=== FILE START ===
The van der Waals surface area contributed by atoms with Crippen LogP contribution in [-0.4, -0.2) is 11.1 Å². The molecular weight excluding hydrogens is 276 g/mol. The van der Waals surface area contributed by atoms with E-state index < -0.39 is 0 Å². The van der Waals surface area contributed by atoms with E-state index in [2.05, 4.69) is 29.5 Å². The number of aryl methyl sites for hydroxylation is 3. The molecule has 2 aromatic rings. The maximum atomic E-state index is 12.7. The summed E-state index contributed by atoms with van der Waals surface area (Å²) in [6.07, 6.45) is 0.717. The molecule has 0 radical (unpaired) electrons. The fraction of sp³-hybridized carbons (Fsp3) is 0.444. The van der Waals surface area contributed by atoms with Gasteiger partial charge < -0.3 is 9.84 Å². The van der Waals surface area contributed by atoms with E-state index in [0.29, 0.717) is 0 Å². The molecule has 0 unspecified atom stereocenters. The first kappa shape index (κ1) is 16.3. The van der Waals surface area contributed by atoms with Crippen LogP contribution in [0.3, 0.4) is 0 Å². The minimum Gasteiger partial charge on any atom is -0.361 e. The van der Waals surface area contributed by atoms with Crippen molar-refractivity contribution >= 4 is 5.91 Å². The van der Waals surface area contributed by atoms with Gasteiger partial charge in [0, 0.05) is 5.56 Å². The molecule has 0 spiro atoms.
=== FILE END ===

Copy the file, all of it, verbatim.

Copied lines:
The van der Waals surface area contributed by atoms with Crippen LogP contribution in [-0.4, -0.2) is 11.1 Å². The molecular weight excluding hydrogens is 276 g/mol. The van der Waals surface area contributed by atoms with E-state index < -0.39 is 0 Å². The van der Waals surface area contributed by atoms with E-state index in [2.05, 4.69) is 29.5 Å². The number of aryl methyl sites for hydroxylation is 3. The molecule has 2 aromatic rings. The maximum atomic E-state index is 12.7. The summed E-state index contributed by atoms with van der Waals surface area (Å²) in [6.07, 6.45) is 0.717. The molecule has 0 radical (unpaired) electrons. The fraction of sp³-hybridized carbons (Fsp3) is 0.444. The van der Waals surface area contributed by atoms with Gasteiger partial charge < -0.3 is 9.84 Å². The van der Waals surface area contributed by atoms with E-state index in [0.29, 0.717) is 0 Å². The molecule has 0 unspecified atom stereocenters. The first kappa shape index (κ1) is 16.3. The van der Waals surface area contributed by atoms with Crippen LogP contribution in [0.3, 0.4) is 0 Å². The minimum Gasteiger partial charge on any atom is -0.361 e. The van der Waals surface area contributed by atoms with Crippen molar-refractivity contribution >= 4 is 5.91 Å². The van der Waals surface area contributed by atoms with Gasteiger partial charge in [0, 0.05) is 5.56 Å². The molecule has 0 spiro atoms.